The interim agreement reached between the United States, five world powers and the Islamic Republic of Iran is not, as some commentators have said, a “historic deal.”
Nor, as Israeli Prime Minister Benjamin Netanyahu stated, is it a “historic mistake.”
Its historical significance will only be known in six months or, perhaps, six years. Instead, we view this agreement as a risky but positive first step step. There are some downsides to the U.S. and Israel, but only a modest amount, and they are more than offset by the easing of tensions between longtime antagonists, the opportunity for limited inspection of Iran’s nuclear facilities, and the possibility that a military response of highly questionable efficacy could be averted or, at least, delayed.
The official White House statement on the agreement is clear about what it is, and isn’t. Iran agreed to halt the progress of its nuclear program and roll it back in key respects – “the first meaningful limits that Iran has accepted on its nuclear program in close to a decade.”
Just as importantly, Iran agreed to allow the International Atomic Energy Agency broad access to the Natanz, Fordow and Arak nuclear facilities, although it fell short of permitting all the intrusive inspections that the IAEA said is needed to ensure that the nuclear program is, indeed, peaceful.
It may be that the tentative nature of these steps will simply delay the day of reckoning, and put the Obama administration in an even more fraught situation six months from now. What if the Iranians fulfill some aspects of the agreement, and not others? What if they bargain for more time?
Already we’ve seen this administration kick the proverbial can down the road when it comes to serous domestic issues like the debt ceiling and the federal budget. Will U.S.-Iranian diplomatic relations become a series of starts-and-stops all the while enrichment continues?
That possibility is a grave concern. But it is also possible that the interim agreement achieves what it is meant to do – build a modicum of trust between two bitter enemies while halting some of Iran’s most dangerous activities and setting the stage for a comprehensive pact that truly could safeguard the region.
It seems to us that the United States and the Western powers did not give up too much in return. The roughly $7 billion in sanctions relief is a fraction of the total economic punishment inflicted on Iran – the White House says that the vast majority of Iran’s $100 billion in foreign exchange holdings remain inaccessible or restricted by sanctions. Sanctions can be turned on as quickly as they can be turned off. It was unrealistic to imagine that the Iranians would sign any agreement without some relief; this amount seems appropriate but certainly not generous.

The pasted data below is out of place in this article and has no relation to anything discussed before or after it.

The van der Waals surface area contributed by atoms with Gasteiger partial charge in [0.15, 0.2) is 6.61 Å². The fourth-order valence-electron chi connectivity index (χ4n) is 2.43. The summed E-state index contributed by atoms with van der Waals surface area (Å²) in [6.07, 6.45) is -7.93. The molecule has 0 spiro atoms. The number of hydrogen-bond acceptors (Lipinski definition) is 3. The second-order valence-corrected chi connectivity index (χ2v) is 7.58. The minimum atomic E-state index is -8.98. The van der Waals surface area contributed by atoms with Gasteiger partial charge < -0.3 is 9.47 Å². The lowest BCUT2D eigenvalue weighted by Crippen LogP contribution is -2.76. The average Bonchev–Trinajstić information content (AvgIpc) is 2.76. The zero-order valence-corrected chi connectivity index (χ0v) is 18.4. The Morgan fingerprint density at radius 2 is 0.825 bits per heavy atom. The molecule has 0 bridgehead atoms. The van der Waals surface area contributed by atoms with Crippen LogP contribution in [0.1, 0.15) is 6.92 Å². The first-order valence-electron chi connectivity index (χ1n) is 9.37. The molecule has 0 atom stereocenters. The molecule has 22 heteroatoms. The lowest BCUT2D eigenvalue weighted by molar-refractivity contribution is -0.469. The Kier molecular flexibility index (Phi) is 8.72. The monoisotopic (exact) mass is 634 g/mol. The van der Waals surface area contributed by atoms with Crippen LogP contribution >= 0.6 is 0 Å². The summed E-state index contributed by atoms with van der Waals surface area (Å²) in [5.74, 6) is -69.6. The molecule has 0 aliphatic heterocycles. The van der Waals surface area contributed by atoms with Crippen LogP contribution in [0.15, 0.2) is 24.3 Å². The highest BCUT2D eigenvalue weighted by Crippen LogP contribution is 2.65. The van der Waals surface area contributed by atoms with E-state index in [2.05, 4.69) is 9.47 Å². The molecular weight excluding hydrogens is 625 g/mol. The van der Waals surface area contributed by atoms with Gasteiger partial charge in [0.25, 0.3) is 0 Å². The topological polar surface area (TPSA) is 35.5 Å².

It’s no surprise that Netanyahu would find anything short of total capitulation on Iran’s part to be unacceptable. He’s living in a more dangerous neighborhood than America’s, and his default reaction is to favor threat over diplomacy on many fronts. His vehement reaction to this agreement is understandable and perhaps even desirable – it shows Iran that hardline sentiment will not be easily assuaged, and that more concessions will be more politically difficult if the six-month agreement isn’t met. A cynic could even conclude that Netanyahu and his allies in Congress are playing a necessary role in this high-stakes drama.
But there is also a risk that Israel will take its opposition too far. American Jews are far more likely than other Americans – never mind other Israelis – to support President Obama’s stance on Iran. The recent Pew Research Center survey (conducted before this agreement, of course) found that over half, 52%, of American Jews approved of the way that Obama was handling Iran. That percentage was consistent among all age groups, and only deviated when denomination was tallied, the Orthodox being much less supportive than Jews in more liberal denominations.
Those who advocate on behalf of American Jews must take such sentiments into account.
In the end, time will only tell whether this agreement was a wise leap of faith or a useless diversion. Considering what is at stake here and what may be missed if this opportunity isn’t grasped, we think this is a risk well worth taking. It may turn out to be a “historic mistake” but the odds are greater that it will lead to a historic breakthrough – confirmation that patient diplomacy backed up by economic punishment is the more successful alternative to military threats, even when dealing with one of the world’s most dangerous regimes.